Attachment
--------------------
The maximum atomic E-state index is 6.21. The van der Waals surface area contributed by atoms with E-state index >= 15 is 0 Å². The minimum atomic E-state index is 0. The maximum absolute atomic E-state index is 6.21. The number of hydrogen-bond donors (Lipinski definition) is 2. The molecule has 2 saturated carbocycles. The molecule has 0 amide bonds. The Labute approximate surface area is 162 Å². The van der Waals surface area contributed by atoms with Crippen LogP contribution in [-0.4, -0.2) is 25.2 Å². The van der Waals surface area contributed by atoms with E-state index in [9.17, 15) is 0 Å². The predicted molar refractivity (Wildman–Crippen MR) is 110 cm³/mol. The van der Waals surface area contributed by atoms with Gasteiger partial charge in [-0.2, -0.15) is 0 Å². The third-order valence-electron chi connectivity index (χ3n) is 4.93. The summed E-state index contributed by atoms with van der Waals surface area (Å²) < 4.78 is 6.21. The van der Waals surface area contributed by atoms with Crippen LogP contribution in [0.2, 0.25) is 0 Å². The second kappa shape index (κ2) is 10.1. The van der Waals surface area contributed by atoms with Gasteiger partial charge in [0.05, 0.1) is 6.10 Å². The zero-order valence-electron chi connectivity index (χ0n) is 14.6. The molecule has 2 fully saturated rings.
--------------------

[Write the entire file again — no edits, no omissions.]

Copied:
The maximum atomic E-state index is 6.21. The van der Waals surface area contributed by atoms with E-state index >= 15 is 0 Å². The minimum atomic E-state index is 0. The maximum absolute atomic E-state index is 6.21. The number of hydrogen-bond donors (Lipinski definition) is 2. The molecule has 2 saturated carbocycles. The molecule has 0 amide bonds. The Labute approximate surface area is 162 Å². The van der Waals surface area contributed by atoms with Crippen LogP contribution in [-0.4, -0.2) is 25.2 Å². The van der Waals surface area contributed by atoms with E-state index in [9.17, 15) is 0 Å². The predicted molar refractivity (Wildman–Crippen MR) is 110 cm³/mol. The van der Waals surface area contributed by atoms with Gasteiger partial charge in [-0.2, -0.15) is 0 Å². The third-order valence-electron chi connectivity index (χ3n) is 4.93. The summed E-state index contributed by atoms with van der Waals surface area (Å²) < 4.78 is 6.21. The van der Waals surface area contributed by atoms with Crippen LogP contribution in [0.2, 0.25) is 0 Å². The second kappa shape index (κ2) is 10.1. The van der Waals surface area contributed by atoms with Gasteiger partial charge in [0.05, 0.1) is 6.10 Å². The zero-order valence-electron chi connectivity index (χ0n) is 14.6. The molecule has 2 fully saturated rings.